So here’s a thought about the story we have been living this last week. When the religious authorities take Jesus to the civil authorities for condemnation, when they go to Pilate, the answer is: this is about religion, deal with it yourselves. Even Pilate knew where his competence ended. Wouldn’t it be refreshing if the same were true of our civil authorities? Wouldn’t it be novel if the Home Office were to say to the church: ‘here’s someone who claims to be a Christian; perhaps you can help us out by telling us what you think of that – because it’s beyond our area of expertise’? It is indeed beyond their area of expertise, but that doesn’t stop them blundering on regardless. Perhaps they are afraid that the church will listen to that sermon; perhaps they are afraid that the church will act on that sermon; perhaps they are afraid that the church will live out the radical acceptance that we express around this table, and speak into the nation and the world: ‘simply accept that you are accepted’.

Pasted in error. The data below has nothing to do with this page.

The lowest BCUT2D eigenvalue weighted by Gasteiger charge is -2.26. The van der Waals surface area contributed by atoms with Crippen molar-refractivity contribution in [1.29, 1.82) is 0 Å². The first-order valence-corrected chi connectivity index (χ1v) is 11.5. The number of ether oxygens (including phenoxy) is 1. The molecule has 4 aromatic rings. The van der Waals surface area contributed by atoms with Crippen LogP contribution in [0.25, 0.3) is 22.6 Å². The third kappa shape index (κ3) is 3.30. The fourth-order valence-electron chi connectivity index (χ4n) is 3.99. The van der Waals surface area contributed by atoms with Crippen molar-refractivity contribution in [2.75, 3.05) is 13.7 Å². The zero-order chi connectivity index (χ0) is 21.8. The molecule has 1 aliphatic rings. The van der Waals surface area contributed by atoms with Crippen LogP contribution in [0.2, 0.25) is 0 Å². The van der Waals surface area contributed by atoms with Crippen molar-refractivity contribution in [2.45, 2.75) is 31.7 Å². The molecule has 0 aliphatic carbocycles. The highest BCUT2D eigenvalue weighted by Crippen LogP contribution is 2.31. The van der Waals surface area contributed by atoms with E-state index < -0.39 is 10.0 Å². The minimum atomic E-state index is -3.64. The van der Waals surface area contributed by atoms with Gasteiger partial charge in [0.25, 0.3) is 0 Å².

In the early days of the church there was one phrase that was enough to identify someone as a Christian: Jesus is Lord. Those three words were an acceptance of the acceptance offered to them by the life, death and resurrection of Jesus the Nazarene. But those three words set them on a collision course with the cult of the emperor, it set them apart, made them a target. They had announced their allegiance to the one who walked out of the tomb; they had set themselves on the way of new life, the road to a new future, in the new hope of the arrival of the reign of God. That phrase defined them. And it defines us. Today defines us.

Today, the day that Jesus was raised, the first fruits of God’s promise, the ultimate sign that the temple curtain with all its divisions and barriers had indeed been destroyed, and destroyed forever. Today we gather to celebrate that destruction, to celebrate the end of division, to announce new life, new future, new hope. Perhaps also today we can commit ourselves to the lordship of Christ in a way that announces new life, that works for a new future, that offers a new hope – and can welcome anyone who wants to join the journey to walk with us, learn with us, serve with us, pray with us, live with us, hope with us. And maybe, just maybe, we can work to make all that true of our country as well. This is the day that the Lord has made.


Order of Service of 16.04.2017 with readings